How does this new approach differ to the US?
It has been suggested that the proposed reforms are being driven in part by requirements imposed on Australia by the United States through the Foreign Investment Risk Review Modernization Act (FIRRMA) and Committee on Foreign Investment in the United States (CFIUS).
Under FIRMMA, investors from countries that can demonstrate ‘a robust process to assess foreign investments for national security risks and to facilitate coordination with the United States on matters relating to investment security’ are exempted from investment scrutiny.
However, even with the proposed amendments, FIRB’s review powers are narrower than the scrutiny the United States applies to its own technology and communications sector. Specifically, FIRRMA allows the CFIUS to review not only transactions involving the acquisition of an ownership interest in technology or telecommunications companies, but also transactions which give a foreign party any form of access to non-public technologies – such as data sharing arrangements and technology development and licensing agreements – all of which can be structured to confer rights that closely resemble ownership. In contrast, FIRB’s purview is restricted to situations where access to technology is obtained through an acquisition of business assets or a shareholding interest or by starting a local technology business.
There is precedent in Australia for broader review powers to be applied to the operation of critical assets in the interests of national security. Under the Security of Critical Infrastructure Act 2018 and the Telecommunication Sector Security Reforms (TSSR), the Minister for Home Affairs has the power to direct owners or operators of critical infrastructure assets to take or refrain from taking certain action in the interests of national security. The Minister is advised in this regard by the Critical Infrastructure Centre (CIC).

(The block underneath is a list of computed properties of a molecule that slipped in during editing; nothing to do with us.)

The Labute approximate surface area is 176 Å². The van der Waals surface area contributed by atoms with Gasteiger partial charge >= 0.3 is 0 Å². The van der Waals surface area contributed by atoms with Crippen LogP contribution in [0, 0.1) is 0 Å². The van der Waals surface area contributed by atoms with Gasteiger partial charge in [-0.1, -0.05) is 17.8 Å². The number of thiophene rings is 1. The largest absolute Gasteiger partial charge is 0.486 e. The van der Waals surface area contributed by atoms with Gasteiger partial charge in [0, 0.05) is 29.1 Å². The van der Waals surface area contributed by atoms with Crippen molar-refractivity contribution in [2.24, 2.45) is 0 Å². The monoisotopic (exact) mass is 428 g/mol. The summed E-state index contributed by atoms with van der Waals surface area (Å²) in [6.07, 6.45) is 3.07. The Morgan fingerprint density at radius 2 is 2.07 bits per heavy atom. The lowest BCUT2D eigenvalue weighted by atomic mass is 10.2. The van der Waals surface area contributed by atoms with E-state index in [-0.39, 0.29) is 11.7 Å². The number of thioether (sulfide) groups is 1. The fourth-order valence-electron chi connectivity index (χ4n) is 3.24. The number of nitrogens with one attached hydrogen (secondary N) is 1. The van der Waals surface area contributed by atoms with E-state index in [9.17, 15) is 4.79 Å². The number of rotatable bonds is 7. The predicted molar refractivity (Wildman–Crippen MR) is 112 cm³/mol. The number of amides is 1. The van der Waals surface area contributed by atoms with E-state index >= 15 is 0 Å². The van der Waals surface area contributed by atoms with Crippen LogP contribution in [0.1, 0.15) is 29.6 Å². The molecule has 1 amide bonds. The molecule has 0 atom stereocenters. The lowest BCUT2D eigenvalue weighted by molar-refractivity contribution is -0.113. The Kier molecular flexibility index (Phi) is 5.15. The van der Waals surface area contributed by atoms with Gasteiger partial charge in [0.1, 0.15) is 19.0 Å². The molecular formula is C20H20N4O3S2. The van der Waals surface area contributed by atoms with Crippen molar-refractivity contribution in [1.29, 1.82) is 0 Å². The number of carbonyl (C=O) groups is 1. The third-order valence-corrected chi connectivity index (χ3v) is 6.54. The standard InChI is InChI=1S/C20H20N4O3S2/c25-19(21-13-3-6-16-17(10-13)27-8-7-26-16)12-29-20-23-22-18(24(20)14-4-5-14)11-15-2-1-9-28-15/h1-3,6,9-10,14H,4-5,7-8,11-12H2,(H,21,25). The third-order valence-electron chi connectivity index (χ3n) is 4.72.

While the direction rights are rarely used, the fact that they exist gives the CIC and the Minister a broad platform from which to influence the management of critical infrastructure assets in the interests of national security.
It is not proposed at this stage that such powers be given to the CIC for technology businesses or extended beyond licensed carriers in the telecommunications sector.
Draft legislation to enact the proposed reforms will be released in July with the new regime due to commence from 1 January 2021.
In the meantime, foreign investors should remain mindful of the changing regulatory landscape when considering the acquisition of businesses that comprise or include significant data or technology assets.
This publication is introductory in nature. Its content is current at the date of publication. It does not constitute legal advice and should not be relied upon as such. You should always obtain legal advice based on your specific circumstances before taking any action relating to matters covered by this publication. Some information may have been obtained from external sources, and we cannot guarantee the accuracy or currency of any such information.